The rules for this are going to be simple. Well as simple as it can be to update a roster of players who played anywhere from 1859 and 1937. One key rule is that all the players must be dead like Burns original failed attempt to win his million dollar bet, and one must also be dead for the requisite 130 years as Mr. Burns chosen right fielder. I will use Baseball Reference to find similar players to the various Hall of Famers and Hall of Very Good Players on the Burns roster that played roughly 25 years later than their original anachronism. So here is the real 25th anniversary edition of Mr. Burns Springfield Nuclear Power Plant softball team.

1. Pitcher
Mordecai “Three Finger” Brown-career 2.06 ERA, 3172.1 IP, 1375 K, 673 BB, 139 ERA+
25th Year:Carl Hubbell-career 2.98 ERA, 3590.1 IP, 1677 K, 725 BB, 130 ERA+

Carl Hubbell ranks as the ninth highest similar scoring pitcher to old Three Finger according to Baseball Reference. The screwball specialist Hubbell is a Hall of Famer just like Mordecai Brown, and both had a deformity associated with their pitching hand. Brown’s Three-Finger moniker came from two separate incidents in his youth which helped him create unique spin on the ball. Hubbell’s left hand permanently faced outward due to the stress of repeatedly throwing his signature pitch, screwball. King Carl was perhaps more dominant in relation to his peers than Brown. Hubbell led the league in ERA three times compared to Brown’s once. King Carl also led the league in strikeouts and won 2 MVP awards, both feats Brown never accomplished.

2. Catcher
Gabby Street-career .208/.273/.256 2 HR, 66 OPS+
25th Year:Josh Gibson-career (Negro League) .350/.401/.624 107 HR

Street as you can see was not known for his bat. He was a superb defensive catcher known for his handling of pitchers like Walter Johnson and prowess controlling the running game during the dead ball era. Josh Gibson is one of the great what ifs in sports history. Denied a chance to compete in Major League baseball during his lifetie, the catcher known as the Black Babe Ruth could not be a more different player from Street. Some historians credit Gibson with 800 home runs in his career. The reason for the dramatic shift in type of player is because of the uniqueness of Mr. Burns shortstop in Honus Wagner. There is no good comparison for him during the time frame I have to choose from, and so instead the surprising power from a defense first position comes from a man credited with hitting 69 home runs in 1934 alone while playing catcher.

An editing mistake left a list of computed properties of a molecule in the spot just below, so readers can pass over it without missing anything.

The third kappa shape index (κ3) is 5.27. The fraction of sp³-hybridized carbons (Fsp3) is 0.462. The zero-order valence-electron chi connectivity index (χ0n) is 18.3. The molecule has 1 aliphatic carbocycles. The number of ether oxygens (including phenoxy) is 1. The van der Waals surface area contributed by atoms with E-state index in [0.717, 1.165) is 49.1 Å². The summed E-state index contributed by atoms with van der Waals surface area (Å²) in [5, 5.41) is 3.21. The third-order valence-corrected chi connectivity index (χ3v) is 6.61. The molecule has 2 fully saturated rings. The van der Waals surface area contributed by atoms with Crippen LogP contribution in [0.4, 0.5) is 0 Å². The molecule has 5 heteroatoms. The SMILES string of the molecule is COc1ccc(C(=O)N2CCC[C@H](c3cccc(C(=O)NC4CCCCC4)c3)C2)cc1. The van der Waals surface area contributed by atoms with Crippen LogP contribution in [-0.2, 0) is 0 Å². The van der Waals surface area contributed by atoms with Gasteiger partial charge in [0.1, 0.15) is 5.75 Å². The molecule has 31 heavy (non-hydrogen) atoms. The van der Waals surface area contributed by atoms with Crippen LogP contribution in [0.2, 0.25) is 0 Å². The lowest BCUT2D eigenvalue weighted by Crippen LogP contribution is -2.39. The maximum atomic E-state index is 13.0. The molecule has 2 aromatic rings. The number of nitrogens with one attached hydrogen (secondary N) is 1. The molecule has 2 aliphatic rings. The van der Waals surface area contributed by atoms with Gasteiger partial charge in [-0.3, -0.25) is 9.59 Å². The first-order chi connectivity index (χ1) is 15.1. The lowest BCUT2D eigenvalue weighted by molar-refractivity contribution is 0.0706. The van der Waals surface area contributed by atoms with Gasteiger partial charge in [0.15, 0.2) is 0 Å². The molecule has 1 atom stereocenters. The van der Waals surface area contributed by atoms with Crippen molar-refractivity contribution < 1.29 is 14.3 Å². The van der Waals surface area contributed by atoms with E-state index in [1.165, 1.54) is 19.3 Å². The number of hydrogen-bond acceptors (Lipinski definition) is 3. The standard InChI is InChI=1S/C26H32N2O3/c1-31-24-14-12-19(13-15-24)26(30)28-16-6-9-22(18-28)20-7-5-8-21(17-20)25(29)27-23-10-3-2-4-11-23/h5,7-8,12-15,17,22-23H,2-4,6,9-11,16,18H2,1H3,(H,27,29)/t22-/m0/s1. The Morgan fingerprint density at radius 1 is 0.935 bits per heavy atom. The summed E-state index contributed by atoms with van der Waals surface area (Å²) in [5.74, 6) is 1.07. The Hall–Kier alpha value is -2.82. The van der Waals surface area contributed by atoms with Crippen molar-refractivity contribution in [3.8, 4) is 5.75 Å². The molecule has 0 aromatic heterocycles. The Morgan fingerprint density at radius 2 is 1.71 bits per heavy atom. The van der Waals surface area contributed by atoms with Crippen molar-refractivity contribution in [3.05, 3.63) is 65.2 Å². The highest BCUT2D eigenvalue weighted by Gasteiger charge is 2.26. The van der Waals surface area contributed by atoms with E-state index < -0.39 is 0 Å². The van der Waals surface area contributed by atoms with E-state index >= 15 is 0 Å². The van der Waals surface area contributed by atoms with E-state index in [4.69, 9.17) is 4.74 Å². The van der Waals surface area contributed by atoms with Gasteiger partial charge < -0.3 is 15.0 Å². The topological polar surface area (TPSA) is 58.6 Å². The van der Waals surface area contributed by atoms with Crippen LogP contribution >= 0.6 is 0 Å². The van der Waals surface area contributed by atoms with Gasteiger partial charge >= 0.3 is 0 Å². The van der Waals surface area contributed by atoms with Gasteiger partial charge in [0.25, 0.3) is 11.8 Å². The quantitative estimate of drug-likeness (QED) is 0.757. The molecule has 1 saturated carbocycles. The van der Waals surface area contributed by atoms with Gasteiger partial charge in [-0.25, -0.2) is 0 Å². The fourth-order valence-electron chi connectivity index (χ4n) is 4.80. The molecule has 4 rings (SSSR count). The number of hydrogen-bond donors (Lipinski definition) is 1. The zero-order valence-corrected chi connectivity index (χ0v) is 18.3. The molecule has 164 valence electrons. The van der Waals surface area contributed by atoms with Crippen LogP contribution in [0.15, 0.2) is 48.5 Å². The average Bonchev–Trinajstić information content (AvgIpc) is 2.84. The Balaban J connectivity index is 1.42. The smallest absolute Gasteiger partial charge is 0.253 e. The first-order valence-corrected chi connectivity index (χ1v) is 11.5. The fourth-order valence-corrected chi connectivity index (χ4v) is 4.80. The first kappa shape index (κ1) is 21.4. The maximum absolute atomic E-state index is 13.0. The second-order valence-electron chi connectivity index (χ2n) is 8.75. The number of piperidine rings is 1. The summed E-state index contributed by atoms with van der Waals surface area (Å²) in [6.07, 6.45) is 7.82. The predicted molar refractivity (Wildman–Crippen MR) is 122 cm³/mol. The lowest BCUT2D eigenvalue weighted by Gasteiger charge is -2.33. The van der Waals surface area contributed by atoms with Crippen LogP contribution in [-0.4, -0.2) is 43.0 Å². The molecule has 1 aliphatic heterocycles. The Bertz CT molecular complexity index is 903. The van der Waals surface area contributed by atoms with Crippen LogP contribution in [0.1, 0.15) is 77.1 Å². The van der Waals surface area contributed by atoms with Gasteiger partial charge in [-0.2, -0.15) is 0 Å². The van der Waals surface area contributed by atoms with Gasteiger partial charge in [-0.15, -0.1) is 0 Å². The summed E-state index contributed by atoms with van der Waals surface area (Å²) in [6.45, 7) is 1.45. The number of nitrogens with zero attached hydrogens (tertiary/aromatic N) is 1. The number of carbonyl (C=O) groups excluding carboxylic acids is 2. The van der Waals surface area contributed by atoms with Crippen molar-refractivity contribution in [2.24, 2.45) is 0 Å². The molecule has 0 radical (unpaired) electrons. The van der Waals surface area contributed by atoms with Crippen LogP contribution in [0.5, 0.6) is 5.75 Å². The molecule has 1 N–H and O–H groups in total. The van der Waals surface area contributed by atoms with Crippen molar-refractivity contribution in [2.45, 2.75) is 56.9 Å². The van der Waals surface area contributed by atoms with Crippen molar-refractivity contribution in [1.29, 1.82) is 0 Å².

3. First Base
Cap Anson-career .334/.394/.447 97 HR, 142 OPS+
25th Year:Sam Crawford-career .309/.362/.452 97 HR, 144 OPS+

Mr. Burns picked his second Hall of Fame member in the man who made the Chicago National League club Orphans before they became Cubs. That was player, manager and noted racist even for his day**, Cap Anson. His updated anachronism is fellow Hall of Fame member Sam Crawford. The pair had identical career home run numbers and virtually identical OPS+. Crawford, baseball’s career triples leader, is Anson’s eighth most similar career batter. Anson was more of a doubles hitter in his time, but Crawford is the only player in Anson’s similar batter list to play in the roughly 25 year later playing window.

4. Second Base
Nap Lajoie-career .338/.380/.466 82 HR, 150 OPS+
25th Year:Frankie Frisch .316/.369/.432 105 HR, 110 OPS+

This is the first real downgrade when updating Mr. Burns selection of professional base ballers. Frisch and Lajoie were both inducted into the Hall of Fame, but Lajoie was clearly the better hitter. Lajoie hit for more power in a time known for the ball staying in the yard, and like most of his contemporaries hit for a higher average than Frisch. The Fordham Flash is hardly a slouch with solid hitting and leading the league in steals three times. Frisch is Nap Lajoie’s second highest similarity score, and would provide a speed element largely missing from Mr. Burns original softball ringer picks.

5. Third Base
Pie Traynor-career .320/.362/.435 58 HR, 107 OPS+
25th Year:Eddie Matthews-career .271/.376/.509 512 HR, 143 OPS+